Running a 401(k), or other defined contribution plan, isn’t free. Furthermore, the costs can be distributed unequally.
In a previous blog post, we discussed fee equality between 401(k) plan participants. As a short recap, the employees investing in the company retirement plan can select cheap investments or expensive investments, which often pay for the management of the plan. In practical terms, this means that the investors using expensive investments (with high revenue sharing ratios) are subsidizing the plan management costs of the investors that selected cheap, passive funds.
There are other examples of fee inequality, some involving self-directed brokerage. Let us explain self-directed brokerage. Most employee sponsored retirement plans offer their employees a lineup of investments that are supposed to be fairly comprehensive, but the employee must select their investment from the given menu of options. There are a few employee retirement plans that offer self-directed brokerage access, which means that investors can choose from the vetted menu of retirement options, but they may also set up a trading account to buy nearly any investment – stocks, mutual funds, ETFs, etc. – even if they aren’t part of the plan line-up.
One common mistake for plan sponsors is when the cost of administering the self-directed account is borne by those participants using the plan-selected investment lineup; the employee using self-directed brokerage gets what you could call a free lunch. This is a clear mistake, and easily resolved.
There are, however, more subtle problems that arise when plans allow self-directed brokerage. For example, several employees may use their self-directed brokerage account to buy a specific type of investment – a Master Limited Partnership (MLP). An MLP throws off a special type of income – UBTI, Unrelated Business Taxable Income – which does not follow the general rules about what is allowed in a 401(k) or other ERISA sanctified retirement plan. Specifically, Unrelated Business Taxable Income generates additional taxes and liabilities, which have to be paid immediately. So, who pays the taxes? You might think that the employee who is using the MLP should be subject for paying these additional taxes, but ordinary plan operations are designed to have the employer pay for extraneous expenses. This causes disparity since the trust funds or corporate funds which are supposed to support the entirety of the retirement plan are being used to benefit a small number of employees. More confusing, if corporate funds are used to pay off the taxes, does this count as an additional contribution to benefit the highest compensated individuals?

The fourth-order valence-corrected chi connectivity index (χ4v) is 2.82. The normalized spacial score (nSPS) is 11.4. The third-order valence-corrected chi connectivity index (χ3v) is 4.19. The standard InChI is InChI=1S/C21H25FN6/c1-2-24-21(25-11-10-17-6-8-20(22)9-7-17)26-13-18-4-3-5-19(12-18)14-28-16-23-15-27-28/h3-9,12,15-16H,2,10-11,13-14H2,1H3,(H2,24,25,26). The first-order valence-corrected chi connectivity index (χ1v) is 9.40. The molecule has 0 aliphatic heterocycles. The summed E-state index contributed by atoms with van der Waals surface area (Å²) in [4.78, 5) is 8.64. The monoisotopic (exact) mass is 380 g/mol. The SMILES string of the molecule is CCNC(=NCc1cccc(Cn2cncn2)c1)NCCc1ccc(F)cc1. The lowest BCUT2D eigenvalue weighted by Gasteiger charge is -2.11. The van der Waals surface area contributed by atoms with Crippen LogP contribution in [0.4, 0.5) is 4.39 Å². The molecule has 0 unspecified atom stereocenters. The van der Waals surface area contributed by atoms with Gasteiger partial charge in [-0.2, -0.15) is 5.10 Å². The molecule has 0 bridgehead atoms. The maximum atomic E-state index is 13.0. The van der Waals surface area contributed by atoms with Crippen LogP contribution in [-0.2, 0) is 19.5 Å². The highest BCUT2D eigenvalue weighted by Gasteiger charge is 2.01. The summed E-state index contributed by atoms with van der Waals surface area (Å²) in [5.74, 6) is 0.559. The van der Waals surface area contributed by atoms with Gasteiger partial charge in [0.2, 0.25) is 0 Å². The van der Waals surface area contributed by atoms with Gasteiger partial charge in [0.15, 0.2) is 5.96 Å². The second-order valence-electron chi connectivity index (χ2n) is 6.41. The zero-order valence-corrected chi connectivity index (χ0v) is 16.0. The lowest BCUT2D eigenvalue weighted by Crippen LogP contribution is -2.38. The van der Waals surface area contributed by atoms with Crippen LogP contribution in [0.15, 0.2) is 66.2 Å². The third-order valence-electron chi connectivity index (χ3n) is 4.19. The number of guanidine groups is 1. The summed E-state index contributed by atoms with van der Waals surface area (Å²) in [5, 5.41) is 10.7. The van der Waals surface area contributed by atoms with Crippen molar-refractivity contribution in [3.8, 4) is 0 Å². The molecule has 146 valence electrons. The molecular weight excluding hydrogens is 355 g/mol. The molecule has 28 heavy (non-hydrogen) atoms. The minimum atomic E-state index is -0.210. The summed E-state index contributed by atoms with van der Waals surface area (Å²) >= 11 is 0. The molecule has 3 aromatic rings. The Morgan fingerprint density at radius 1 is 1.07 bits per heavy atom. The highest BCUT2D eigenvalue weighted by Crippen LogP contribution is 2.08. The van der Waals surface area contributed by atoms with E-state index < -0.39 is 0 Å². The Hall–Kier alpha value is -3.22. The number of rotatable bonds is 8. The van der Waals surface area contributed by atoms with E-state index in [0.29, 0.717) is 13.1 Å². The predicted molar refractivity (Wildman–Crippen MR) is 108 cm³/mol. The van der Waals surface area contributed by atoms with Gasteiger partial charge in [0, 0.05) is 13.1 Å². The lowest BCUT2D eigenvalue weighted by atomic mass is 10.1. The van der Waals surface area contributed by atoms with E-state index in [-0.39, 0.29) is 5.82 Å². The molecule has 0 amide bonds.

How can employers resolve these sorts of questions? First, they must read the fine print of their plan document for direction on how to fairly allocate fees and what latitude exists around self directed brokerage. Are there any guidelines on how expenses are treated? Secondly, the employer should conduct additional discrimination testing to assure that their practices are falling in line with ERISA guidelines. Are there any guardrails or limitations which prevent employees from buying investments with taxable interest?
Understanding and resolving these sort of issues should distinguish between an investment-only focused firm and a wider-scope fiduciary firm.